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GPNs ‘put to one side’ in place of ARRS staff

GPNs ‘put to one side’ in place of ARRS staff
Dr Crystal Oldman speaking at Nursing in Practice London

General practice nurses (GPNs) are being ‘put to one side’ while other professionals employed under the Additional Roles Reimbursement Scheme (ARRS) are doing the work they used to do, an exclusive Nursing in Practice conference has heard.

Chief executive of the Queen’s Nursing Institute (QNI) Dr Crystal Oldman was speaking at the Nursing in Practice London conference today when she discussed the ‘unintended consequences’ of the ARRS scheme on the general practice nursing workforce.

She also said the role of GPNs was ‘understated’ and recognised challenges around ‘the voice’ of the profession.

Introduced in 2019, the ARRS enables primary care networks to claim salary reimbursements for some roles, including nursing associates and advanced nurse practitioners.

The scheme does not currently cover GPNs, but as part of the 2024/25 GP contract arrangements an ‘enhanced level’ practice nurse role is set to be added to the scheme – a position understood to be carried out by an experienced GPN with postgraduate qualifications.

A report by the QNI’s International Community Nursing Observatory (ICNO) recently warned of GPNs feeling ‘pushed out’ and at risk of ‘disappearing’ because of ARRS.

Specifically, concerns have been raised that GPNs are being expected to provide education and supervision for ARRS staff – namely nursing associates – and in many cases, for less pay.

Speaking today, Dr Oldman said it had received some ‘good responses’ from the government to this report.

But she warned there were ‘still some unintended consequences for the general practice nurse workforce, when other professionals can have their salary and on costs fully paid but a nurse can’t’.

Dr Oldman added: ‘Nurses are being put to one side, while other professionals are doing the job that you used to do.’

As an example, she pointed to pharmacists in some practices who had been ‘deployed to undertake long-term conditions clinics’.

‘And guess what, at the end of the medicines review they then say “well, I can’t manage anything else, you’ll have to go and see the nurse”,’ she added.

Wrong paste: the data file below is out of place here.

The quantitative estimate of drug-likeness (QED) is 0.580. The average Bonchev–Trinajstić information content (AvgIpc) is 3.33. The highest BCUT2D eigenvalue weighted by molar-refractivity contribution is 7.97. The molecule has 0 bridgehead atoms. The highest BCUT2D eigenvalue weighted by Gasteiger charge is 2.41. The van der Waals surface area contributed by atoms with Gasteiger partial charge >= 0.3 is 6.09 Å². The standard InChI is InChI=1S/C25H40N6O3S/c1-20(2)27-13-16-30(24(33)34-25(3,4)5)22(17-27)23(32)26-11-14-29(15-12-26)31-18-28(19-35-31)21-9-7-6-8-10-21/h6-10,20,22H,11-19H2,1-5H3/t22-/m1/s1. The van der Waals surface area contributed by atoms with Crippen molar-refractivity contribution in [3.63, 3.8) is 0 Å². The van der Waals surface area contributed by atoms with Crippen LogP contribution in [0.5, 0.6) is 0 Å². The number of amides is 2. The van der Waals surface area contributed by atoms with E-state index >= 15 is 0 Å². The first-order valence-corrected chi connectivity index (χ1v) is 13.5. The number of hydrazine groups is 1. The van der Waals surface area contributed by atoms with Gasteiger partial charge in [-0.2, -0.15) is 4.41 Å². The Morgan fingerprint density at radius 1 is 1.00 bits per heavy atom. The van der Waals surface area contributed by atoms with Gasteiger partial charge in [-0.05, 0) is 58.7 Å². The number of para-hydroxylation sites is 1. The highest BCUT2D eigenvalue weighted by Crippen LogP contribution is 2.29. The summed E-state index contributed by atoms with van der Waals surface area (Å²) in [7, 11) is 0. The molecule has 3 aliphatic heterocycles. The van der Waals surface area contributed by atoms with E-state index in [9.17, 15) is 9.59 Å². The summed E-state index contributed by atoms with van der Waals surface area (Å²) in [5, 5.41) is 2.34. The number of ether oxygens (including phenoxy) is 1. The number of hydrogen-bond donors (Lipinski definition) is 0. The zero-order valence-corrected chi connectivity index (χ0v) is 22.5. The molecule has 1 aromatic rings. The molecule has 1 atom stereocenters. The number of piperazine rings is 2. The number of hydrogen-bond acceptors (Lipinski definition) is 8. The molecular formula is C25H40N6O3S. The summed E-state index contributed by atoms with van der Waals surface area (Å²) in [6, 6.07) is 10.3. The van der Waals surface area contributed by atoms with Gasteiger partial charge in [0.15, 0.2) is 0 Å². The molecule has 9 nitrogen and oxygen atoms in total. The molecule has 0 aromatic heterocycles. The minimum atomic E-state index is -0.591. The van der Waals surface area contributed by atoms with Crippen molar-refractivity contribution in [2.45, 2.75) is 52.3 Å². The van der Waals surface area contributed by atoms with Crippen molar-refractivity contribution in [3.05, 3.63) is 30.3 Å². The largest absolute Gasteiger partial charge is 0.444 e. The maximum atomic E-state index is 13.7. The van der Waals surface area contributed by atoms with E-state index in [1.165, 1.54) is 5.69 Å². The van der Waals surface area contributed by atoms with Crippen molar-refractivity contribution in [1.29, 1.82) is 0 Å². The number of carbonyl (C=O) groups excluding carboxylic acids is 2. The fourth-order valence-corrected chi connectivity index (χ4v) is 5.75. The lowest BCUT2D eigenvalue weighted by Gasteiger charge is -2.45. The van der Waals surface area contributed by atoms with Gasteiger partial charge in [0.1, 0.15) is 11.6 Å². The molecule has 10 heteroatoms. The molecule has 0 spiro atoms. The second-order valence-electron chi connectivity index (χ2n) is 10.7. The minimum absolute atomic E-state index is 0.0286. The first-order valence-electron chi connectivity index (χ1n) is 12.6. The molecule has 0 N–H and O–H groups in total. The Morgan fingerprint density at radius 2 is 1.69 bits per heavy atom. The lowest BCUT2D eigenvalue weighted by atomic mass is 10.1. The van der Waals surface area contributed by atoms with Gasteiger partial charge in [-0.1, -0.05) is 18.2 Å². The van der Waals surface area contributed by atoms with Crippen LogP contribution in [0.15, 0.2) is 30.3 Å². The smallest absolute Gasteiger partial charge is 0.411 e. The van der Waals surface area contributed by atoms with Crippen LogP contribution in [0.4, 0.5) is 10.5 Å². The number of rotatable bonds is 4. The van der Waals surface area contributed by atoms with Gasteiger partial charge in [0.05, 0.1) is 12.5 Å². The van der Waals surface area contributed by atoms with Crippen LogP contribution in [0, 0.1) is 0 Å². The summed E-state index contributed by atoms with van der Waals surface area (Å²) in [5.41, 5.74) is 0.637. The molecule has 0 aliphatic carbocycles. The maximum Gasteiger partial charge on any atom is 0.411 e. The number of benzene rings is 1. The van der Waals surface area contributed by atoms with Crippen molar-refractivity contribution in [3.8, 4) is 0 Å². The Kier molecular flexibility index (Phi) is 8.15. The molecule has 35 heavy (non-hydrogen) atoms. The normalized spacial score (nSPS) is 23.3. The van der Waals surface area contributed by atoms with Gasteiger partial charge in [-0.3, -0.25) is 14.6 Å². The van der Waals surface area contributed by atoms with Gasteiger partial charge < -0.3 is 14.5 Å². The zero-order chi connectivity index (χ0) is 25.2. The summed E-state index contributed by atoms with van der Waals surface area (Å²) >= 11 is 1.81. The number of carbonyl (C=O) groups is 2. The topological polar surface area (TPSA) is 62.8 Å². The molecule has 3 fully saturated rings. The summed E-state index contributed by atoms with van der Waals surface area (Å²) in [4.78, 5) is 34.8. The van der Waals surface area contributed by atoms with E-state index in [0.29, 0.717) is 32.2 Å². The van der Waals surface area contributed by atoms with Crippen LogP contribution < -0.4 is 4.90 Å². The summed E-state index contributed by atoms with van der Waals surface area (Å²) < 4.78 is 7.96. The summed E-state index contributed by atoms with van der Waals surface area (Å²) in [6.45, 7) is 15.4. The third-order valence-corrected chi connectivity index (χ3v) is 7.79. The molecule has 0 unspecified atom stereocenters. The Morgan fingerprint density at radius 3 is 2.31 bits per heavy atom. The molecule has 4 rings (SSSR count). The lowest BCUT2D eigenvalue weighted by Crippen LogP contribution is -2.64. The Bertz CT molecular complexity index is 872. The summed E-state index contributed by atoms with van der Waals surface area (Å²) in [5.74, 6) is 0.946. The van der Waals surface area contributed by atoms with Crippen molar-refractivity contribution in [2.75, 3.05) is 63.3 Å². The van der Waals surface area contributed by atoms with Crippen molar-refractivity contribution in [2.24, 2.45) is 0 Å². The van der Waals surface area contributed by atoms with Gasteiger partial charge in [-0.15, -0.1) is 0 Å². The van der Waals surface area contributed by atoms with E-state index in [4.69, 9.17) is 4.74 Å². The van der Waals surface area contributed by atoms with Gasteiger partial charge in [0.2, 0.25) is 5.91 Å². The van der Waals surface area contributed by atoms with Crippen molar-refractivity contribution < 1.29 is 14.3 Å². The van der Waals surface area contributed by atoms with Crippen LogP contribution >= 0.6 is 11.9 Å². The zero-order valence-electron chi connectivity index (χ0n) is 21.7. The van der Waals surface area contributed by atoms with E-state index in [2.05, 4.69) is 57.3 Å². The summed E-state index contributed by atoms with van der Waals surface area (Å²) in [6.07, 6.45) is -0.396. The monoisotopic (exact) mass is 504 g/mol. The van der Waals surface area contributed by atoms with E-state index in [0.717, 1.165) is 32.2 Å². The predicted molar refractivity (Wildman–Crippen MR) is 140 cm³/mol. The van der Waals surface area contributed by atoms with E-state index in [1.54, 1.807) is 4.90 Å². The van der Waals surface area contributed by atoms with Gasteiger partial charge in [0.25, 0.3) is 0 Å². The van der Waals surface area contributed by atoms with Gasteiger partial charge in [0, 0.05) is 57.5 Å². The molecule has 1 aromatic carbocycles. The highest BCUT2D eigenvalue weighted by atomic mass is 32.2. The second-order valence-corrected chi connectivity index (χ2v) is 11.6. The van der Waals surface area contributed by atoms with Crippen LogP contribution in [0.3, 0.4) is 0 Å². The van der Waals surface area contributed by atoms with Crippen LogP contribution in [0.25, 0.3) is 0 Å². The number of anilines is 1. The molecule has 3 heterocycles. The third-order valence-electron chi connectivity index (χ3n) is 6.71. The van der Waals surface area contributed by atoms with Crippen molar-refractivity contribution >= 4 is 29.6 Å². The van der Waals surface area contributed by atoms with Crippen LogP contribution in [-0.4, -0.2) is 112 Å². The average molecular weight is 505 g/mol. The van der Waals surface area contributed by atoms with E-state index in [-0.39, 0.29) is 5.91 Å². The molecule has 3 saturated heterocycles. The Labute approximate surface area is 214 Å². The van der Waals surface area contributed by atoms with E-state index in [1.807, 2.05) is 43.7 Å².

‘Exploitation’ of nursing associates

In addition, Dr Oldman pointed to the QNI’s recent position statement on the ‘safe and effective deployment’ of nursing associates.

The statement followed serious concerns from GPNs about the ‘potentially unsafe’ use of the role in general practice, Dr Oldman said today, including examples of nursing associates working with patients unsupervised.

‘We don’t normally do position statements, but this is really serious stuff,’ she told a room of GPN and community nursing delegates this morning.

‘We were really worried that nobody was talking about it, and this is a patient safety issue.’

She added: ‘General practice is quite risky. And then we put our least qualified, alone, with patients potentially unsupervised, giving childhood immunisations, without supervision.

‘This is genuinely exploitation of our nursing associate colleagues.’

The QNI had received ‘nothing but positive feedback’ following the position statement, Dr Oldman said.

This included responses from nursing associates who thanked the QNI and had said ‘it’s really hard to tell my employer I shouldn’t be doing this’, she noted.

Practice managers had also responded to the statement saying ‘thank you, I didn’t really know what to do with our nursing associates. I thought they were on the register – so kind of like the same as a nurse’, said Dr Oldman.

Going forwards, the QNI is teaming up with the Royal College of General Practitioners to ‘work on some guidance for employers on the safe and effective deployment of nursing associates’.

‘I hope that you will agree that that’s a helpful thing to do, certainly have a national agreement,’ she added.

The Nursing in Practice London conference is being held today at the Novotel London West and is hearing from leaders across primary and community care.

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